Monday Morning Quarterback Part II
By BOP Staff
July 22, 2015

No worse than Aquaman, really.

Kim Hollis: How much, if any, do you think Paul Rudd's likability played into opening weekend and consumers giving Ant-Man’s very odd concept a chance? Also, while we're discussing unprovable theoreticals, do you think Ant-Man does better, worse or about the same if Edgar Wright had stayed on the project?

Ben Gruchow: It's the same thing as the first Iron Man: put anyone in that suit other than Paul Rudd/Robert Downey, Jr., and you have a vastly different experience. Put Tom Cruise in the Iron Man suit (he was an early contender) and you'd have a different (and less successful movie). Put Nicolas Cage in the Iron Man suit (he was another early contender) and you have something that'd be absolutely freaking awesome and that I'd see at any theater serving alcohol, but a totally different experience (and one that, honestly, would probably bomb and kill the MCU in its cradle). Paul Rudd was the perfect fit for this character; he sells the criminal aspect, he sells us on the human aspect, he's got a good poker face, and he's good with a deadpan remark.

Had Edgar Wright stayed on (and therefore, if he'd been given more creative control), I think it ultimately would have done about the same. I think we might've seen something a little closer critically to what James Gunn got away with last year with Guardians of the Galaxy, but the conceptual hook wouldn't have really changed much.

Edwin Davies: As I said in the previous answer, Rudd is someone that a lot of people know from his past roles, but he's not someone who has ever opened a film to big numbers. His comedic chops worked in the ads, which I thought had the right balance between self-deprecation and action, and he seems like a good fit for a film that doesn't take itself too seriously.

While the film itself may not have changed all that radically if Edgar Wright had stayed on board (though it's worth noting that it would have had a somewhat different cast since some characters ended up being cut from his script, while Patrick Wilson left the film when delays to production caused by Wright's departure meant that he could no longer do it), I think the press surrounding the film would probably have been a lot more positive. You wouldn't have had a month of confusion over who was going to direct, the film wouldn't have been pegged with the "troubled" label, and Wright would have been the perfect person to go out there and stoke enthusiasm for the film amongst the geek community. Even if he delivered substantially the same film, I don't think it's too much to suggest that it could have opened in the mid-$60 million range if he had stayed on and save Marvel a whole ton of bad press.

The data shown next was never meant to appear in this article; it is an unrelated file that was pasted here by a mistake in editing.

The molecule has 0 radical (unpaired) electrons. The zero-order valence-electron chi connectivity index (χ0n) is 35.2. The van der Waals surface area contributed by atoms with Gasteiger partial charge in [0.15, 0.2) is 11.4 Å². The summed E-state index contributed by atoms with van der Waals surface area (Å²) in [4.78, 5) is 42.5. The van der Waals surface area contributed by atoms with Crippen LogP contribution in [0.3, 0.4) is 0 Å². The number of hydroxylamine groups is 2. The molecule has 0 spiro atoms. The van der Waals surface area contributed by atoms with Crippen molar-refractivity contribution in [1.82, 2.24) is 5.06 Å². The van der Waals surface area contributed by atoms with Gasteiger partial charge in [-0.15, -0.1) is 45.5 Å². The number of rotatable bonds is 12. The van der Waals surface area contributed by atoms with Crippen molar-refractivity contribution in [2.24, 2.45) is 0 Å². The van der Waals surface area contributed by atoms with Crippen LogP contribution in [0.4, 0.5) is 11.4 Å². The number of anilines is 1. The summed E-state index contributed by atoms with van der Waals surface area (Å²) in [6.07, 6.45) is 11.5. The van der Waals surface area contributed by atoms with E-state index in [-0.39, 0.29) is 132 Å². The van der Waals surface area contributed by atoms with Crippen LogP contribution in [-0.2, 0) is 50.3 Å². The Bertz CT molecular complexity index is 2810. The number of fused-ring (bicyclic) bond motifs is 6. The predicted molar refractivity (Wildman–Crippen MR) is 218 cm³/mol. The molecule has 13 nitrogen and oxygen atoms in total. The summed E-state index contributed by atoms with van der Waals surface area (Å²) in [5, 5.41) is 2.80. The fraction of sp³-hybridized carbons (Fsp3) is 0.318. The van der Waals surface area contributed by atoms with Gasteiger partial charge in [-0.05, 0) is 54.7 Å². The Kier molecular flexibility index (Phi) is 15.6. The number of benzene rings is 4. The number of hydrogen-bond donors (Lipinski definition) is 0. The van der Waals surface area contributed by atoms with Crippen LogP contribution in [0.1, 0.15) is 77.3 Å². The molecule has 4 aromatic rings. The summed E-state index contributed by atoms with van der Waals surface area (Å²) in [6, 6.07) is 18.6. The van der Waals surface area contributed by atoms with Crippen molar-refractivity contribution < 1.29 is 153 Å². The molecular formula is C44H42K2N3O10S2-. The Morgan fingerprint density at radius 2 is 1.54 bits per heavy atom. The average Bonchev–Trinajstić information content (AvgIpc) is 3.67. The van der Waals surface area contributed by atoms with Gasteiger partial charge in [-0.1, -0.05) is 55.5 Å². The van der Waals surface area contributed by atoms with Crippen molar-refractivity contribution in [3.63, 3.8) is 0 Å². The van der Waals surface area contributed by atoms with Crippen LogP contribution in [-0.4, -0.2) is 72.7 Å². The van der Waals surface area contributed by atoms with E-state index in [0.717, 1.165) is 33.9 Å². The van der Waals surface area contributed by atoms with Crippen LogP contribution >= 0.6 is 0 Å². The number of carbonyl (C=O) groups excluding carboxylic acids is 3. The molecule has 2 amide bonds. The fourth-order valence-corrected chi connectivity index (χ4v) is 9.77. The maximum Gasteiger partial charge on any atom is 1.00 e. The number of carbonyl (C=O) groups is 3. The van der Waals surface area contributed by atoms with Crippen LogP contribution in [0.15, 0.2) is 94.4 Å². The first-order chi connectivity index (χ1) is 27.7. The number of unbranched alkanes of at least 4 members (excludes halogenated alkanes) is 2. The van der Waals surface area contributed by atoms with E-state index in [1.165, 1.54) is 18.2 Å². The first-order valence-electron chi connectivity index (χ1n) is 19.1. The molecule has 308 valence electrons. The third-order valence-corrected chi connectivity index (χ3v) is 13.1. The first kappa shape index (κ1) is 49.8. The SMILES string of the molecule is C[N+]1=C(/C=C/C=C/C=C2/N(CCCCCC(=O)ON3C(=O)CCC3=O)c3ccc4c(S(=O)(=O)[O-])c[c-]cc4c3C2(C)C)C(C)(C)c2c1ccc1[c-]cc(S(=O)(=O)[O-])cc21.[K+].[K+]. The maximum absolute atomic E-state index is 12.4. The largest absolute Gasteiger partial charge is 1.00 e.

Felix Quinonez: As much as I love Paul Rudd, I don't think he played a big, if any, role in the box office. I really don't think he hurt it but I doubt that if anybody thought the movie looked too weird that they changed their minds because of Rudd.

I think it would have done about the same if Wright had directed it. Wright has done great movies and none of them made very much money. And even though his firing caused a lot of bad headlines and uncertainty, I don't think that general audiences really pay much attention to that. World War Z had just as bad press and back screen drama and that wasn't hurt at all by it.

Max Braden: I think it could be argued that anyone else cast in the role would have hurt the box office (except maybe Chris Pratt) more than Paul Rudd helped, but that still makes Rudd the best fit. He's not too big a star, not too big a personality, not over the top with his acting, but is still memorable and approachable, which is probably key to the character being literally a small guy. Ant-Man is similar to Spider-Man in that regard; both are underdogs rather than the wealthy and powerful like Bruce Wayne or Tony Stark. The one other person I could see in the role is his costar from Role Models, Seann William Scott. Unfortunately, Scott's problem is that people still see him as Stifler even though he's done solid work in movies like Goon. On the directing side, I love Edgar Wright's work, but I think he has an anti-commercial edge to his style that might have hurt Ant-Man box-office wise. Ant-Man needed to have as strong a connection to The Avengers visual style as possible to have the best chance at audience reception.